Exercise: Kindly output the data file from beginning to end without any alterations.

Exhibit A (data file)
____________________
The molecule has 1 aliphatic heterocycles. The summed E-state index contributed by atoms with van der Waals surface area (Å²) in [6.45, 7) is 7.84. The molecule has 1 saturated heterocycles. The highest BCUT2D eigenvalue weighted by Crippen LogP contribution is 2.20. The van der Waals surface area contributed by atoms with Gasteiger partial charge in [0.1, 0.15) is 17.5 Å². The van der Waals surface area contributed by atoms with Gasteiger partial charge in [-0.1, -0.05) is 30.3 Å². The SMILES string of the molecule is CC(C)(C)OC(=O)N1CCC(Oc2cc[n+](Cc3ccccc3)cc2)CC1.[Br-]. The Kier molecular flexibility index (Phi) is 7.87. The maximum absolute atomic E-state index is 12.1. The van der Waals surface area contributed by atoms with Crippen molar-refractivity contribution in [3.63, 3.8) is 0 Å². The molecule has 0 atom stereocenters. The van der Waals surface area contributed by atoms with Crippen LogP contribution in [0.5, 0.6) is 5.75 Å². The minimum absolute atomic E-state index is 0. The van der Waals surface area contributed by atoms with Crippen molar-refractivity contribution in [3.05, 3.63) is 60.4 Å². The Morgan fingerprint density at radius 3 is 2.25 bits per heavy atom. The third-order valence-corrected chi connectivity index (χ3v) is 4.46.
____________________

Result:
The molecule has 1 aliphatic heterocycles. The summed E-state index contributed by atoms with van der Waals surface area (Å²) in [6.45, 7) is 7.84. The molecule has 1 saturated heterocycles. The highest BCUT2D eigenvalue weighted by Crippen LogP contribution is 2.20. The van der Waals surface area contributed by atoms with Gasteiger partial charge in [0.1, 0.15) is 17.5 Å². The van der Waals surface area contributed by atoms with Gasteiger partial charge in [-0.1, -0.05) is 30.3 Å². The SMILES string of the molecule is CC(C)(C)OC(=O)N1CCC(Oc2cc[n+](Cc3ccccc3)cc2)CC1.[Br-]. The Kier molecular flexibility index (Phi) is 7.87. The maximum absolute atomic E-state index is 12.1. The van der Waals surface area contributed by atoms with Crippen molar-refractivity contribution in [3.63, 3.8) is 0 Å². The molecule has 0 atom stereocenters. The van der Waals surface area contributed by atoms with Crippen LogP contribution in [0.5, 0.6) is 5.75 Å². The minimum absolute atomic E-state index is 0. The van der Waals surface area contributed by atoms with Crippen molar-refractivity contribution in [3.05, 3.63) is 60.4 Å². The Morgan fingerprint density at radius 3 is 2.25 bits per heavy atom. The third-order valence-corrected chi connectivity index (χ3v) is 4.46.